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January 28, 2023

The scale of youths’ unemployment

The autumn session of the European Council approaches the unemployment of youths, which has soared lately at the scale of the whole continent. This sad reality can acquire, in time, a character that is increasingly threatening for governments, regardless of their political orientation. No matter how democratic and leftist this political orientation pretends to be, it has little impact on curbing the unemployment, whose main victims are the youths aged up to 35-38, of any professional and education background.
Romania is no exception to this rule, unless we speak about dissimulating its unemployment. As soon as they graduate from universities, many of its youths go directly into unemployment, while the percentage of high-school graduates that cannot find a job is incomparably higher. As a whole, the unemployment rate in Romania is far above the official figure of 8 pc, which only includes the jobless who still collect unemployment benefits.

But this benefit is granted over a limited time interval and when it ends, the former beneficiary is still jobless, but unaccounted for in official statistics.
Things are even worse in the rural regions of the country. Here, many youths help their families do the day-to-day farming operations, but – with most “farms” being limited to 1-2 hectares of land –  this “productive” activity made by youths is not very different from that of jobless people, in terms of occupied time and resulting incomes. Plus, these young jobless are not even eligible for unemployment benefits, because they have these modest agricultural properties. This explains why the migration of the workforce and the scale of illegal labour are increasingly present in rural regions. And along with these troubles, the demographic index is free-falling in Romania.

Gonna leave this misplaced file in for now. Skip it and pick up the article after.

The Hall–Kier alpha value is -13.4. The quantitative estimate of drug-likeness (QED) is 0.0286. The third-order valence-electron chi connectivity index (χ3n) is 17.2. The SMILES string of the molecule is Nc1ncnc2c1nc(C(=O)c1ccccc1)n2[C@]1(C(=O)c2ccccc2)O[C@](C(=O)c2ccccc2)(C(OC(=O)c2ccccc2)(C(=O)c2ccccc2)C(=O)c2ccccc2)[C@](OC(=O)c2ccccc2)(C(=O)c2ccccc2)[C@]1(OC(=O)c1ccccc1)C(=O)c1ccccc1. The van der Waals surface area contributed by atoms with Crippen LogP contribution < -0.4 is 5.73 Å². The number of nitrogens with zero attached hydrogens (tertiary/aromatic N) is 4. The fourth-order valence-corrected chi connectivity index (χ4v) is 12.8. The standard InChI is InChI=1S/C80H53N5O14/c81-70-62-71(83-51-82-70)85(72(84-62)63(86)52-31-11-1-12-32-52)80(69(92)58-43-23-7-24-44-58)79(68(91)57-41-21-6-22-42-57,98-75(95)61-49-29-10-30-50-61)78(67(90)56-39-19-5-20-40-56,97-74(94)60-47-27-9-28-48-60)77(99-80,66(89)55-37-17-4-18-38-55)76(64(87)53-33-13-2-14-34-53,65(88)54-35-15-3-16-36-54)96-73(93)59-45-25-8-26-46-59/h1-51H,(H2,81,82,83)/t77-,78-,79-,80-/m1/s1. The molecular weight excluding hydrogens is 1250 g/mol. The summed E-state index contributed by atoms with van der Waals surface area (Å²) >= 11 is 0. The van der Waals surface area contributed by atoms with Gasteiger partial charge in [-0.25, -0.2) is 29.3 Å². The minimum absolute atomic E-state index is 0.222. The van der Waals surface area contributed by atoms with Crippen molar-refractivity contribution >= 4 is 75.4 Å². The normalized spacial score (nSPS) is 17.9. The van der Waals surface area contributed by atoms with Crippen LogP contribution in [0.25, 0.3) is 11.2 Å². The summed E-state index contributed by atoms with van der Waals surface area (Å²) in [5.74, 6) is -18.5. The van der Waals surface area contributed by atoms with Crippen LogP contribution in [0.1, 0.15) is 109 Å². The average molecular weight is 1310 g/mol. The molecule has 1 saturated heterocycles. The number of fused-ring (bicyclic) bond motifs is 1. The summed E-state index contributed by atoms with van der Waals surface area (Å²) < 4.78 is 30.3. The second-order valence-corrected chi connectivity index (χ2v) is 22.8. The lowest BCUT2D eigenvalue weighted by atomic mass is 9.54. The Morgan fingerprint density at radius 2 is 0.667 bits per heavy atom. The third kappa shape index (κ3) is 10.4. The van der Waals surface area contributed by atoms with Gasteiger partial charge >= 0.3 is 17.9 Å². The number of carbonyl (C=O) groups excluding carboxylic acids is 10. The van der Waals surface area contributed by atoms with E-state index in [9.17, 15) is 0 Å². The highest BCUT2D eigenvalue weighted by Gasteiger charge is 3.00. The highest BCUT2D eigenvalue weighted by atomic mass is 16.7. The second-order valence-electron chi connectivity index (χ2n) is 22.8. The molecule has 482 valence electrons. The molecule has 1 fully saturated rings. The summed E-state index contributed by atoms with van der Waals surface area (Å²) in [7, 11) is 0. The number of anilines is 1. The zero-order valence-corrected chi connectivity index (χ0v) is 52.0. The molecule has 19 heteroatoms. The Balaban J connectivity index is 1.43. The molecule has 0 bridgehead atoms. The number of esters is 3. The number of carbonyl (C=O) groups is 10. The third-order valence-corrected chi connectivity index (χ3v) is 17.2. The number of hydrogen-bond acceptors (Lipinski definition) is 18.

In other European countries, also affected by the present economic and social crisis, the scale of youths’ unemployment diminishes during summer, when the activity intensifies in the construction sector, agriculture and other domains, along with the need for more employees. This explains the scale of summer immigration towards western countries. In Romania, unfortunately, things go the opposite way and unemployment reaches a peak, instead of dropping. This largely happens because of the influx of new high-school and university graduates. For example, some 20,000 jobs were available this summer, to be occupied by over 150,000 fresh graduates.
These graduates cannot even find protection by joining a trade union, because in order to do this they should have worked in a job for some time. And getting a job today depends less on the education and diplomas they received and more on having at least a minimal professional experience, which there is no way they could obtain. The traditional activity of productive practice (a form of internship) which usually was part of the annual curriculums of polytechnic universities in the past, is no longer possible today, because of the disappearance of Romania’s large industrial enterprises which were more receptive and accepted students for the formal programme of practice.